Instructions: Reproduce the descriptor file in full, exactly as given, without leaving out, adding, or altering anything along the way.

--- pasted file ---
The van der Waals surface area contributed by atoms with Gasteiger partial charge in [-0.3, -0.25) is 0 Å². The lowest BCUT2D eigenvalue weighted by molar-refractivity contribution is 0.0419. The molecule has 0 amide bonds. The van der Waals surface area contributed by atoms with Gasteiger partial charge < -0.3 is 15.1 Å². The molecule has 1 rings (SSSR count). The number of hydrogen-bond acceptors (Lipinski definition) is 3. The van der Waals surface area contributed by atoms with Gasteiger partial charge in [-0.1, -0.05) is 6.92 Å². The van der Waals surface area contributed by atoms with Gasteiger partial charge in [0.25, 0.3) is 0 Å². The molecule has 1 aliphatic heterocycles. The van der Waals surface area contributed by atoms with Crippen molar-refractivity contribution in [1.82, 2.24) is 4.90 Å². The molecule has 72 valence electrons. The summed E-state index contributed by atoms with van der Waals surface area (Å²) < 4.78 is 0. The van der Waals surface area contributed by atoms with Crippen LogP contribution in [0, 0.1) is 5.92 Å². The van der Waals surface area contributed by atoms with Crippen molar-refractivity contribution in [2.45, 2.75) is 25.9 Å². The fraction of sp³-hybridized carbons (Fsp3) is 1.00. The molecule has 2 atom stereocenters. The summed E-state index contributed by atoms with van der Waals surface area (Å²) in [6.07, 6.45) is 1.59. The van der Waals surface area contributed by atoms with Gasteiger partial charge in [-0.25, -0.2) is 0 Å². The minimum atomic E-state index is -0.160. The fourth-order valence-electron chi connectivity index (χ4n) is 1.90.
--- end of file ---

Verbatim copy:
The van der Waals surface area contributed by atoms with Gasteiger partial charge in [-0.3, -0.25) is 0 Å². The lowest BCUT2D eigenvalue weighted by molar-refractivity contribution is 0.0419. The molecule has 0 amide bonds. The van der Waals surface area contributed by atoms with Gasteiger partial charge < -0.3 is 15.1 Å². The molecule has 1 rings (SSSR count). The number of hydrogen-bond acceptors (Lipinski definition) is 3. The van der Waals surface area contributed by atoms with Gasteiger partial charge in [-0.1, -0.05) is 6.92 Å². The van der Waals surface area contributed by atoms with Gasteiger partial charge in [0.25, 0.3) is 0 Å². The molecule has 1 aliphatic heterocycles. The van der Waals surface area contributed by atoms with Crippen molar-refractivity contribution in [1.82, 2.24) is 4.90 Å². The molecule has 72 valence electrons. The summed E-state index contributed by atoms with van der Waals surface area (Å²) < 4.78 is 0. The van der Waals surface area contributed by atoms with Crippen LogP contribution in [0, 0.1) is 5.92 Å². The van der Waals surface area contributed by atoms with Crippen molar-refractivity contribution in [2.45, 2.75) is 25.9 Å². The fraction of sp³-hybridized carbons (Fsp3) is 1.00. The molecule has 2 atom stereocenters. The summed E-state index contributed by atoms with van der Waals surface area (Å²) in [6.07, 6.45) is 1.59. The van der Waals surface area contributed by atoms with Gasteiger partial charge in [-0.25, -0.2) is 0 Å². The minimum atomic E-state index is -0.160. The fourth-order valence-electron chi connectivity index (χ4n) is 1.90.